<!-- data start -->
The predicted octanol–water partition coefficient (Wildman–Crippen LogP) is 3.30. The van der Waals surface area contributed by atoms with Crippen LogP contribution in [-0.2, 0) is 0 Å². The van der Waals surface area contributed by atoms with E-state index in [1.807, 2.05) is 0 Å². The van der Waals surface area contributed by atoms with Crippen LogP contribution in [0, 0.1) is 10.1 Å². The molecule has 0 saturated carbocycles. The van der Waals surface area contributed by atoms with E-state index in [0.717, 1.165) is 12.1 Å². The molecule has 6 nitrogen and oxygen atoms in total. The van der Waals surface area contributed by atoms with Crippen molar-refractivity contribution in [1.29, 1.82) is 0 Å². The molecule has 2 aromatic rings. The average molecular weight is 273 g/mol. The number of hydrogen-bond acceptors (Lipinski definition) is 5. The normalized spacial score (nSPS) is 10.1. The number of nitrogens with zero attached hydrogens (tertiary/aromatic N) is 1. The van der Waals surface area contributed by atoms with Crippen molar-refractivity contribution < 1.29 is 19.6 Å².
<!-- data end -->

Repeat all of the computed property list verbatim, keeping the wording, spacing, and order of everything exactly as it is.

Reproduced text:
The predicted octanol–water partition coefficient (Wildman–Crippen LogP) is 3.30. The van der Waals surface area contributed by atoms with Crippen LogP contribution in [-0.2, 0) is 0 Å². The van der Waals surface area contributed by atoms with E-state index in [1.807, 2.05) is 0 Å². The van der Waals surface area contributed by atoms with Crippen LogP contribution in [0, 0.1) is 10.1 Å². The molecule has 0 saturated carbocycles. The van der Waals surface area contributed by atoms with E-state index in [0.717, 1.165) is 12.1 Å². The molecule has 6 nitrogen and oxygen atoms in total. The van der Waals surface area contributed by atoms with Crippen molar-refractivity contribution in [1.29, 1.82) is 0 Å². The molecule has 2 aromatic rings. The average molecular weight is 273 g/mol. The number of hydrogen-bond acceptors (Lipinski definition) is 5. The normalized spacial score (nSPS) is 10.1. The number of nitrogens with zero attached hydrogens (tertiary/aromatic N) is 1. The van der Waals surface area contributed by atoms with Crippen molar-refractivity contribution < 1.29 is 19.6 Å².